The search for missing 10-month-old Lisa Irwin entered its second week today with Kansas City police searching the well of an abandoned house near the girl's home for several hours before hitting another dead end.
More than a dozen investigators and firefighters crowded around an opening created in the old wooden deck to access the well. A yellow and red tripod was set up to lower firefighters into the well. But several hours later, the well had been drained and nothing was found.
This was the latest attempt to make progress in a case that has baffled investigators and left them grasping for new ideas.
"It's an abandoned house, there's a well under the deck. We're searching it because it's the right thing to do," Capt. Steve Young told ABCNews.com today as police and firefighters dismantled part of the house's deck in order to access the well.
Young said the abandoned house is few blocks from the Irwin home.
This search came a few hours after a family member said Lisa's mother, Deborah Bradley, is preparing to be charged in connection with her baby's disappearance. The family member, Ashley Irwin, said the family thinks Bradley's arrest is "inevitable."
Ashley Irwin, who is Lisa's aunt, said in an exclusive interivew with ABC News that she believes police are spending more time focusing on the family -- in particular Bradley -- than on finding viable suspects.
"It's what the police do," Ashley Irwin said. "They don't have any leads, so they just have to pin it on somebody."
Baby Lisa has not been seen since last Tuesday, when her father Jeremy Irwin said he returned to their Kansas, City, Mo., home from working an overnight shift as an electrician and found his daughter's crib empty, the front door to the house unlocked, a window open and the family's three cell phones gone.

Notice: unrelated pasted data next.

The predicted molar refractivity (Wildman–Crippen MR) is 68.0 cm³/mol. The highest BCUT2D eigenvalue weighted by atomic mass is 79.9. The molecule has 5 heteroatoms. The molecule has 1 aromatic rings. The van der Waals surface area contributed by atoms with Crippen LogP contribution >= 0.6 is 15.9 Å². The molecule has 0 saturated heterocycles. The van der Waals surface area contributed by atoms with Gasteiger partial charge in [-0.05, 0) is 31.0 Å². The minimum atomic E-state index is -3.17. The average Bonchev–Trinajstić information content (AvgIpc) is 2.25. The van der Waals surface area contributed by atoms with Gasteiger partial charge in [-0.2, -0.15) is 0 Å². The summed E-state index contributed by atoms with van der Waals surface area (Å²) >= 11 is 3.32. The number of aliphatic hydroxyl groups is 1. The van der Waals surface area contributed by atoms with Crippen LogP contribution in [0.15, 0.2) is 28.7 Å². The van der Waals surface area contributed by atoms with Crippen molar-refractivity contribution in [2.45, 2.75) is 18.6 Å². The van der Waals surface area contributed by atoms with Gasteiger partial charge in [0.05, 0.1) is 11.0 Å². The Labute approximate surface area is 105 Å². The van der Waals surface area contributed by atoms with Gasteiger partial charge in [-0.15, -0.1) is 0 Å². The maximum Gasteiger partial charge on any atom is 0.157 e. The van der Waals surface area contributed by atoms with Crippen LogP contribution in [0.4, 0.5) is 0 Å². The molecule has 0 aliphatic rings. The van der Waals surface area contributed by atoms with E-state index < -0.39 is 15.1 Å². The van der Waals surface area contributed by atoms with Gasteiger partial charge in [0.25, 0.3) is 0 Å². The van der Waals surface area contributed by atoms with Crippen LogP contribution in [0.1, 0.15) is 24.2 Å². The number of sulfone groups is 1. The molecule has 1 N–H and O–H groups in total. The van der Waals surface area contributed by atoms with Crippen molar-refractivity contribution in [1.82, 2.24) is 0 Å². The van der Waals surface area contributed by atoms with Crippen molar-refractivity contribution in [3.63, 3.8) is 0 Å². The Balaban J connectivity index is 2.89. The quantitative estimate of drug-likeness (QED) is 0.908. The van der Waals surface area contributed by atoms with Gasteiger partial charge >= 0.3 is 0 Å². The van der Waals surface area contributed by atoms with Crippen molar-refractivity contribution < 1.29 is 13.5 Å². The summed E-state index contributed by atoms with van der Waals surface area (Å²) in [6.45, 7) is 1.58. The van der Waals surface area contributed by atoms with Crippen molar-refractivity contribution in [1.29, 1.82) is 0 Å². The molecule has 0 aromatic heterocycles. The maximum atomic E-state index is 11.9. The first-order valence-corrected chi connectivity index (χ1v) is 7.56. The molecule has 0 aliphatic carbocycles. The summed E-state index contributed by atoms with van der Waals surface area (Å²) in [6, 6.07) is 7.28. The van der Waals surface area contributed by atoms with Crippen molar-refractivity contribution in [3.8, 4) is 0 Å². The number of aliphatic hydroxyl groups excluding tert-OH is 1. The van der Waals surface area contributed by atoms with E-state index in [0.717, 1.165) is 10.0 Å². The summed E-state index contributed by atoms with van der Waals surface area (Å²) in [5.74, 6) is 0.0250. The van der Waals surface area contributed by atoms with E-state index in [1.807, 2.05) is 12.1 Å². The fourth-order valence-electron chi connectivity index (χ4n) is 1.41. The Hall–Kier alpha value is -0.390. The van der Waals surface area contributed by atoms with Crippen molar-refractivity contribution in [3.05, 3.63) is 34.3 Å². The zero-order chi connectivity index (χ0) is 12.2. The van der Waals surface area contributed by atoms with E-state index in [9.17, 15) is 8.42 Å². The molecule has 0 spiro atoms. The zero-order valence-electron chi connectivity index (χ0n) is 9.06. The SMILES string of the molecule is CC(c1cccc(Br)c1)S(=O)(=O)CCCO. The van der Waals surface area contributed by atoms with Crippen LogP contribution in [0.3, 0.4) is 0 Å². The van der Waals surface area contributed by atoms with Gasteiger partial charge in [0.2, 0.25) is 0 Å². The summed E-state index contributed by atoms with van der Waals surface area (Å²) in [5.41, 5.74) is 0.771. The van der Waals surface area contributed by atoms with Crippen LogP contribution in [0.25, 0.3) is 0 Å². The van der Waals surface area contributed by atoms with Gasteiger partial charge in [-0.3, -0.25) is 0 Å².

Bradley says that she was the last to see the baby when she put her to bed.
When asked if she has any doubt that Bradley or her brother Jeremy Irwin had anything to do with baby Lisa's disappearance, Ashley Irwin confirmed that she thinks there is no way that they could be involved.
"Anybody who spends any time with them, you know it's not true. She's genuine. She loves that child. It's her baby … She would never anything to hurt her," Ashley Irwin said.
"She doesn't care what happens to her, she doesn't care what people say about her, she doesn't care what people think about her. All she cares about is getting Lisa home," said Ashley, the only person speaking publicly for the family.
Kansas City police have been suspicious of the parents' story since their initial questioning. Bradley said that police accused her of having done something to her child, and also accused her of failing a polygraph test.
The relationship between police and the parents soured last week when police said the couple had stopped cooperating, but by Saturday the parents were again meeting with investigators.
In a separate development, Clay County grand jury subpoenas have begun arriving at least four Kansas City network affiliate television stations who did interviewing in their coverage of the case. Investigators are demanding unedited "footage of any interviews… given by neighbors, family or friends of the family..."
Sources say that the police may want to compare the footage for inconsistent statements from witnesses or anyone else interviewed surrounding the baby's disappearance.
So far police have only hit dead ends in their investigations, but have said that in the week since Lisa disappeared over 250 tips have come in.
"We're chasing down the ones we can, but still unfortunately nothing has really come from them," said Young.
Neighbors have said that they have been questioned about a homeless man seen in the neighborhood roughly two weeks ago, according to The Associated Press.
Crime scene investigators searched an overgrown drainage ditch behind the family home on Monday.
Police have also staged a re-creation of a hypothetical kidnapping scenario with an intruder breaking in through the family's window.